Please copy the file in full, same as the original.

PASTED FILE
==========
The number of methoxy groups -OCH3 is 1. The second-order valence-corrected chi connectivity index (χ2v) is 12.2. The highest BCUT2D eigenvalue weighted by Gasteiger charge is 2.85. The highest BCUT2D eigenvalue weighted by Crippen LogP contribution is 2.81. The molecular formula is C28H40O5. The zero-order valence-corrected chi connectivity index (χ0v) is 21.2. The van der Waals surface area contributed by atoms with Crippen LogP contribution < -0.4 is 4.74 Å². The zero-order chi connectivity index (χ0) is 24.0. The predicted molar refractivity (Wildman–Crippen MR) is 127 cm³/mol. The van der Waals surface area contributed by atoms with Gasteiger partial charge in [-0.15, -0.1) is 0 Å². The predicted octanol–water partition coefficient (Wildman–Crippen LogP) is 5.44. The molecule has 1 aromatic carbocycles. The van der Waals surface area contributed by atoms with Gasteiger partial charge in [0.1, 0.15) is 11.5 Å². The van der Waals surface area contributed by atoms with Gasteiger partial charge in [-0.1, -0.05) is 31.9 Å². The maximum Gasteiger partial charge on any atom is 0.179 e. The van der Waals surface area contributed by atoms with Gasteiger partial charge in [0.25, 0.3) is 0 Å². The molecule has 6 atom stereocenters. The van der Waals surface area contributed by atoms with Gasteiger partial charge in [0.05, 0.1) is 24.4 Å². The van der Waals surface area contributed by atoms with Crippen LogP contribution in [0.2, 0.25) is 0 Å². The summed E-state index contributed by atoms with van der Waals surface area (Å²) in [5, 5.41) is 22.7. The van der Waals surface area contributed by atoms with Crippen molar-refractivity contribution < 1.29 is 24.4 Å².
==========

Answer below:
The number of methoxy groups -OCH3 is 1. The second-order valence-corrected chi connectivity index (χ2v) is 12.2. The highest BCUT2D eigenvalue weighted by Gasteiger charge is 2.85. The highest BCUT2D eigenvalue weighted by Crippen LogP contribution is 2.81. The molecular formula is C28H40O5. The zero-order valence-corrected chi connectivity index (χ0v) is 21.2. The van der Waals surface area contributed by atoms with Crippen LogP contribution < -0.4 is 4.74 Å². The zero-order chi connectivity index (χ0) is 24.0. The predicted molar refractivity (Wildman–Crippen MR) is 127 cm³/mol. The van der Waals surface area contributed by atoms with Gasteiger partial charge in [-0.15, -0.1) is 0 Å². The predicted octanol–water partition coefficient (Wildman–Crippen LogP) is 5.44. The molecule has 1 aromatic carbocycles. The van der Waals surface area contributed by atoms with Gasteiger partial charge in [0.1, 0.15) is 11.5 Å². The van der Waals surface area contributed by atoms with Gasteiger partial charge in [-0.1, -0.05) is 31.9 Å². The maximum Gasteiger partial charge on any atom is 0.179 e. The van der Waals surface area contributed by atoms with Gasteiger partial charge in [0.25, 0.3) is 0 Å². The molecule has 6 atom stereocenters. The van der Waals surface area contributed by atoms with Gasteiger partial charge in [0.05, 0.1) is 24.4 Å². The van der Waals surface area contributed by atoms with Crippen LogP contribution in [0.2, 0.25) is 0 Å². The summed E-state index contributed by atoms with van der Waals surface area (Å²) in [5, 5.41) is 22.7. The van der Waals surface area contributed by atoms with Crippen molar-refractivity contribution < 1.29 is 24.4 Å².